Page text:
For dinner, I make my legendary pasta e fagioli, and we chase it with a couple of bottles of seltzer water while we eat in front of the TV. It’s his favorite meal right up until tonight, and I have yet to cook it again.


After dinner, I go upstairs and shower. As I step out of the steam and grab my towel to dry off, from the floor below I faintly hear, “Call an ambulance.”


The bomb with no visible timer has been right there, all along, ticking so softly I’ve almost forgotten about it. “That’s not funny,” I call back, grabbing my robe and throwing it on, still soaking wet. 


“No, it isn’t,” the tenuous voice agrees, as I race down the stairs and sling myself around the banister. He’s kneeling on the living room floor, covered in blood, from his chest to his knees.


“I threw up blood,” he offers, looking dazed, pale and sweaty. 


We’ll find out later that it’s ruptured esophageal varices. Those happen when a cirrhotic liver stiffens so much that blood shunts around it and builds up in thinning vessels nearby, sometimes builds to bursting.


But we don’t yet know this as I call for an ambulance, give our address, shut the dogs in an upstairs room, and throw on some clothes. We don’t have to wait long, hearing the sirens before we see the red lights flashing. Two EMTs come in, speak to John, ask him some questions about what happened, and help him out of his bloody clothes and into another shirt and pair of loose trousers that I’ve brought down. They’re able to help him stand, to walk gingerly, and together they lead him into the ambulance. Its red lights oscillate, alternately splashing the front of our house, marking it, and spilling out into the rest of the untouched neighborhood, alerting everyone else. 


Ambulances don’t care much for secrets.


As they’re leaving, the driver advises me, “You can follow, but don’t run any lights.” 


I’ve thought about his words a lot. Statements like that aren’t predicting human behavior, they’re responding to it. I can very easily imagine out-of-their-minds spouses having careened after emergency vehicles, headlong through red lights, because it seems since reality is suspended (a bathroom full of blood), rules must be too.


It’s the very small hours of the next morning before I return to the house, having seen John get from the emergency room into a bed on a floor.


I step through the front door, into a strange sour-coppery smell. There on the living room floor are John’s bloody clothes, crumpled in a pile. I move into the room toward them, and can see the trail of blood that he’d brought with him when he’d crawled from the bathroom to call to me up the stairs. I follow the trail into the bathroom.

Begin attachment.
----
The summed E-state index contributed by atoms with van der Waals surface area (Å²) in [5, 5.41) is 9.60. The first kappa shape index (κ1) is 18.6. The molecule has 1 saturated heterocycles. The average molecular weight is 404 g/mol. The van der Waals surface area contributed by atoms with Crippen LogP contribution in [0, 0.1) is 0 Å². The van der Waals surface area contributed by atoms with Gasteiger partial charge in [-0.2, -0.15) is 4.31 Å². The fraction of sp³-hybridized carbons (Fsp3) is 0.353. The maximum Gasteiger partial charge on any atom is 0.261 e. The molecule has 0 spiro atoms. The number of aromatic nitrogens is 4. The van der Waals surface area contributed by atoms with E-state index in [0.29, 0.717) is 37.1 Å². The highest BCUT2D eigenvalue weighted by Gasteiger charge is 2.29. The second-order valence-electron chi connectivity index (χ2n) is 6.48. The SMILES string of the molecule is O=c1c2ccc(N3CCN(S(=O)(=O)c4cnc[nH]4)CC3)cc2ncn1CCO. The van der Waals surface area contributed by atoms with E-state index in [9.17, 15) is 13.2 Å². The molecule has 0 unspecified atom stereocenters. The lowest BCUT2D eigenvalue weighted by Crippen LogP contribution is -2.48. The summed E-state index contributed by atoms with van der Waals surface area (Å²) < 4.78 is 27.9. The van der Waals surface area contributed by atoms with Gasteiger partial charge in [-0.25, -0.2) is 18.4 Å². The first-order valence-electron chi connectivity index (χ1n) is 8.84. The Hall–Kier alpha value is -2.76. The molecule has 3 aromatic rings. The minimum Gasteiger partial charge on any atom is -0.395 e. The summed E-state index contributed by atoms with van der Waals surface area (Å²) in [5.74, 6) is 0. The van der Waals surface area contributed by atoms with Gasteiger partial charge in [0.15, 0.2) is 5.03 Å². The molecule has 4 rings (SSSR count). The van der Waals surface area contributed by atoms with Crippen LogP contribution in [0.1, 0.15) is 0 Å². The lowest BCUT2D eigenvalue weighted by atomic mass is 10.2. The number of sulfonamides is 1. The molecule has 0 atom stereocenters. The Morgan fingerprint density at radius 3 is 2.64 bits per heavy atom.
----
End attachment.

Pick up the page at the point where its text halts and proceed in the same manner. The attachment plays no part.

Later, in trying to describe what had happened, I would send a few friends a looping gif of The Shining’s elevator doors opening for a slow-motion crimson flood. It’s partly to be funny, but an interesting choice nonetheless. This will soon enough become its own horror show.


The dogs are scratching at the door upstairs, the little one we just adopted last month barking her head off. I close the bathroom door, pick up the clothes, and clean the trail of blood in the living room, then go upstairs to let them out. We go outside, feigning normalcy at whatever o’clock in the tiny morning. We come back in, and I give them treats.


Then, with a bucket and a sigh, I turn back to the bathroom. It’s a little half-bath, usually featuring a glossy black stone tile floor and gleaming white fixtures. Now, it features an arterially-red swamp of blood and recognizable remnants of pasta e fagioli, covering much of the black floor. Blood drips down the toilet tank, and the front of the bowl, is spattered onto the pedestal of the sink, and is sprayed onto the walls and baseboards.


I look closer and can see where John had passed out in the middle of vomiting, and had dropped onto his right side, curled up around the base of the toilet: that spot is oddly unbloodied and fetal-John-shaped.


I think, at least he landed on his side


So, in the wee hours of the first post-idyll morning, I start cleaning, because who else is going to? And there on my knees, I think, dude, you need to chew your macaroni. Then I laugh out loud, but don’t smile.


The dogs are loitering just outside the door, a little leery.


As I go, I realize I’m grateful for the solid bits, the unchewed pasta elbows, the garbanzos and red kidney beans, because I can get to those. The blood is a different story. It comes off the walls, and off the porcelain, it lightly stains the porous baseboards, but the floor…


The glossy black stone tiles are laid tight together, with no grout in between. As I clean, I can see the red disappearing down through the cracks. There’s no catching it, no bringing it back, no getting it out. 


I can’t clean it.


Even now, if I walk ten feet from where I’m sitting on the couch writing this, I will be standing on top of it. It is still under my feet every time I go in there, this once-liquid part of his body, plasma, platelets, red and white blood cells, DNA and stomach acid and seltzer, soaked into the underlayment and down the subfloor. Dried. Preserved. Permanent, but hiding. Trying to keep the secret even now.


It’s an eternal crime scene.


I dare because of the blood. I dare, so I don’t lose my whole fucking mind.


If you dare to explore your story as the loved one of an alcoholic, please consider joining us in Echoes of Recovery.